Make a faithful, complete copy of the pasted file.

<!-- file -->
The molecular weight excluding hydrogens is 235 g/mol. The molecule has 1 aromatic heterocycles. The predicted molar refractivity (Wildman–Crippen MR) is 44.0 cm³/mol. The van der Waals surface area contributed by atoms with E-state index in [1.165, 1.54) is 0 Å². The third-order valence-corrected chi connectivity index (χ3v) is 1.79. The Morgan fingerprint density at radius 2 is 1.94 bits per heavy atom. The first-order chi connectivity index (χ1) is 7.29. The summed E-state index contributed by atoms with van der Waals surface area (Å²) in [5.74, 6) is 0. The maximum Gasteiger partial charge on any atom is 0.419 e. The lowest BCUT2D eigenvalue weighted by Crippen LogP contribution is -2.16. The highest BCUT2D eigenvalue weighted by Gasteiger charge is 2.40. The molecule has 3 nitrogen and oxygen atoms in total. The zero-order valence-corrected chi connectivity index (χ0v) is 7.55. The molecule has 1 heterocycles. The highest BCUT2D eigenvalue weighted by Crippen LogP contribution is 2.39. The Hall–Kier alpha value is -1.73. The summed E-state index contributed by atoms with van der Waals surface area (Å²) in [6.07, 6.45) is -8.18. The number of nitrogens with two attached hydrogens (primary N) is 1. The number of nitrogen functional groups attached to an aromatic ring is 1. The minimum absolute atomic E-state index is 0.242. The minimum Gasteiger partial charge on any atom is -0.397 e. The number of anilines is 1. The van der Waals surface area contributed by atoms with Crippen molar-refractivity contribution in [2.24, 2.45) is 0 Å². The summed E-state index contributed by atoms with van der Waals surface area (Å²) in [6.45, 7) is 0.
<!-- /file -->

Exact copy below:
The molecular weight excluding hydrogens is 235 g/mol. The molecule has 1 aromatic heterocycles. The predicted molar refractivity (Wildman–Crippen MR) is 44.0 cm³/mol. The van der Waals surface area contributed by atoms with E-state index in [1.165, 1.54) is 0 Å². The third-order valence-corrected chi connectivity index (χ3v) is 1.79. The Morgan fingerprint density at radius 2 is 1.94 bits per heavy atom. The first-order chi connectivity index (χ1) is 7.29. The summed E-state index contributed by atoms with van der Waals surface area (Å²) in [5.74, 6) is 0. The maximum Gasteiger partial charge on any atom is 0.419 e. The lowest BCUT2D eigenvalue weighted by Crippen LogP contribution is -2.16. The highest BCUT2D eigenvalue weighted by Gasteiger charge is 2.40. The molecule has 3 nitrogen and oxygen atoms in total. The zero-order valence-corrected chi connectivity index (χ0v) is 7.55. The molecule has 1 heterocycles. The highest BCUT2D eigenvalue weighted by Crippen LogP contribution is 2.39. The Hall–Kier alpha value is -1.73. The summed E-state index contributed by atoms with van der Waals surface area (Å²) in [6.07, 6.45) is -8.18. The number of nitrogens with two attached hydrogens (primary N) is 1. The number of nitrogen functional groups attached to an aromatic ring is 1. The minimum absolute atomic E-state index is 0.242. The minimum Gasteiger partial charge on any atom is -0.397 e. The number of anilines is 1. The van der Waals surface area contributed by atoms with Crippen molar-refractivity contribution in [2.24, 2.45) is 0 Å². The summed E-state index contributed by atoms with van der Waals surface area (Å²) in [6.45, 7) is 0.